Learning from the competition

Let’s assume that, as good as your organization is, there are some marketing areas that could be improved. Maybe it’s your website, your advertising, your fundraising or your Facebook page.

Where do you go to find ideas for improvement? Don’t overlook your competition.

By studying similar organizations you can often uncover good ideas that you can implement immediately. Those organizations face the same challenges as you do, and a close look at how they address these challenges can be very fruitful.

In order to get the most out of this exercise, your approach needs to be a disciplined one. Start by identifying organizations that are roughly the same size, have similar missions and provide similar services.

As you look closely and analyze these organizations, make sure you include a close examination of your own organization as well.

Once you’ve identified similar organizations, locate as many of their marketing materials as you can. This includes brochures, annual reports, newsletters and, of course, their website.

The analytical approach should be comprised of three steps: description, assessment of strengths and weaknesses, and a comparison with your organization.


Here you examine the materials and attempt to determine the thinking behind it. Following are some questions to ask and some possible categories to look for:

  • What is the purpose of the communication? To cultivate donors, raise funds, service clients, motivate volunteers, provide general information, encourage feedback and two-way conversation?
  • Who are they targeting? Those already very involved in the organization’s work, new people not aware of the organization, funders, government agencies, corporations, people the organization has serviced or touched?
  • What appeals do they use? Emotional ones (a kind, caring organization), those that provide impact (number of lives improved, programming as a percent of budget, etc.), those that explain why it’s a good place to volunteer (fun, provides skills, make a difference), or those that provide a service or information to the reader?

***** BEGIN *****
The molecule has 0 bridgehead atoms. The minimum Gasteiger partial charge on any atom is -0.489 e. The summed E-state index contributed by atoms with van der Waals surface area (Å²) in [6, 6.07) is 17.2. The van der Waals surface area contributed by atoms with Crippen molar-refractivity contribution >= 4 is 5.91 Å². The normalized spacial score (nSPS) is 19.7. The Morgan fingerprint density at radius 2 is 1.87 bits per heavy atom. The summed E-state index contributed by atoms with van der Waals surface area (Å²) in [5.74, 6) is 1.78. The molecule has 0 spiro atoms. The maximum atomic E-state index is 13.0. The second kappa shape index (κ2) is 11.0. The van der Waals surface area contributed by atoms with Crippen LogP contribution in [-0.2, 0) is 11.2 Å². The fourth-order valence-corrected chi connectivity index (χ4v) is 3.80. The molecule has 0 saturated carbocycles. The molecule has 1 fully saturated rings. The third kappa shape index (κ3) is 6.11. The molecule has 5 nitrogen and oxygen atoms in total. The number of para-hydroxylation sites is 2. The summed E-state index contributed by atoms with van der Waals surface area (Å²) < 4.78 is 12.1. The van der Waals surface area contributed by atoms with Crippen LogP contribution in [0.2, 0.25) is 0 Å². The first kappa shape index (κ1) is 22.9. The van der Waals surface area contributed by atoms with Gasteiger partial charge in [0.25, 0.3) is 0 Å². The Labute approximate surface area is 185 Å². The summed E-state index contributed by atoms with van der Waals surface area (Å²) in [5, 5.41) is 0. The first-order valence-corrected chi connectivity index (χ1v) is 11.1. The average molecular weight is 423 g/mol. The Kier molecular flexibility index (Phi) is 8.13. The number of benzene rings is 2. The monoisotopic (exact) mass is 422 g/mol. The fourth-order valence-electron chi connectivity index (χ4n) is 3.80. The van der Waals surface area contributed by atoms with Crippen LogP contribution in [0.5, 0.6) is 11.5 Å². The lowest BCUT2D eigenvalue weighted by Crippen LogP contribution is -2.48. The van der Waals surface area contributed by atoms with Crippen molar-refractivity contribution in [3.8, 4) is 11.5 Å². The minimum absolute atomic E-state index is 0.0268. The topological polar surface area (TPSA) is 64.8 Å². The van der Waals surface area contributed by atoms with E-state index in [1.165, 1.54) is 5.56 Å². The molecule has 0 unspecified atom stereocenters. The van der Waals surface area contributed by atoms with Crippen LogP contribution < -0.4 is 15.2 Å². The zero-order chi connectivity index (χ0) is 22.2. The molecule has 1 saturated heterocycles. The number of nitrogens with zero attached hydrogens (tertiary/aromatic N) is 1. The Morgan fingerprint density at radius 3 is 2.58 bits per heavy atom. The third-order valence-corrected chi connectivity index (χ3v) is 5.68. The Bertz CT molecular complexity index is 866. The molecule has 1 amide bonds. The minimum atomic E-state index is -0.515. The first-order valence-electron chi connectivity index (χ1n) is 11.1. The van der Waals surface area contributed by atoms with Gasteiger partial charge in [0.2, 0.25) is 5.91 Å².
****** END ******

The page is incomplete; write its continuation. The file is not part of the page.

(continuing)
• What impression do the materials create? What type of imagery is used (serious and businesslike, warm and friendly, young and hip, grassroots, sophisticated), and what is the quality of the materials (polished and professional, grassroots and low-budget, etc.)?

Assessment of strengths and weaknesses

Here is where including your own organization becomes especially useful.

Right away you can identify those areas in which your organization does a great job and those in which you are not as strong as your competitors.

You can see where you stand versus others doing similar work. The areas for improvement start to become apparent.

Ideas for improvement

This unfolds naturally out of the analysis of strengths and weaknesses. It becomes clear who is doing a better job in each area.

And right away you can see if there are strategies and tactics they are using that you could also implement. This becomes your source of ideas for improvement.

If possible, include others in your organization in this exercise. Different perspectives can often unearth greater insights and greater ideas for improvement.

It is usually the case that the more rigorous the analysis, the greater the rewards in terms of uncovering new ideas. Rarely have I seen cases in which a close study of competition does not uncover a number of useful ideas for improvement.

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